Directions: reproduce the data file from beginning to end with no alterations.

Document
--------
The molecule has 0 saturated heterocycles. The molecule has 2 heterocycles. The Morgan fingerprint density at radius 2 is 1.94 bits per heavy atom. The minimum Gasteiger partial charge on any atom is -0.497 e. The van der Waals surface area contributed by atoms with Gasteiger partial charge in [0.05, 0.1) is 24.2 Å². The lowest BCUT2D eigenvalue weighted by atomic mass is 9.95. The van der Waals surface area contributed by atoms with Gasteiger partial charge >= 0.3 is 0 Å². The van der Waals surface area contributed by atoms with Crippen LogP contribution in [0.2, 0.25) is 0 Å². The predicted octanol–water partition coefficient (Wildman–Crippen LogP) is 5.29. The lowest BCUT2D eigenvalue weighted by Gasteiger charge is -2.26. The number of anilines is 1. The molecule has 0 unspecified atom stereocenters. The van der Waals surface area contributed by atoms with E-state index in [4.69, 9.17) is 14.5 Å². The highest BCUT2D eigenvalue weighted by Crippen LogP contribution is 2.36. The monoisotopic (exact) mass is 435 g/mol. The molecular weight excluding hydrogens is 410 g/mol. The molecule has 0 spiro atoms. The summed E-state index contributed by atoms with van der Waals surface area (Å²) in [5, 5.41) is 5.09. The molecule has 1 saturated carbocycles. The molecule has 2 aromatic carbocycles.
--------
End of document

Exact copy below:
The molecule has 0 saturated heterocycles. The molecule has 2 heterocycles. The Morgan fingerprint density at radius 2 is 1.94 bits per heavy atom. The minimum Gasteiger partial charge on any atom is -0.497 e. The van der Waals surface area contributed by atoms with Gasteiger partial charge in [0.05, 0.1) is 24.2 Å². The lowest BCUT2D eigenvalue weighted by atomic mass is 9.95. The van der Waals surface area contributed by atoms with Gasteiger partial charge >= 0.3 is 0 Å². The van der Waals surface area contributed by atoms with Crippen LogP contribution in [0.2, 0.25) is 0 Å². The predicted octanol–water partition coefficient (Wildman–Crippen LogP) is 5.29. The lowest BCUT2D eigenvalue weighted by Gasteiger charge is -2.26. The number of anilines is 1. The molecule has 0 unspecified atom stereocenters. The van der Waals surface area contributed by atoms with E-state index in [4.69, 9.17) is 14.5 Å². The highest BCUT2D eigenvalue weighted by Crippen LogP contribution is 2.36. The monoisotopic (exact) mass is 435 g/mol. The molecular weight excluding hydrogens is 410 g/mol. The molecule has 0 spiro atoms. The summed E-state index contributed by atoms with van der Waals surface area (Å²) in [5, 5.41) is 5.09. The molecule has 1 saturated carbocycles. The molecule has 2 aromatic carbocycles.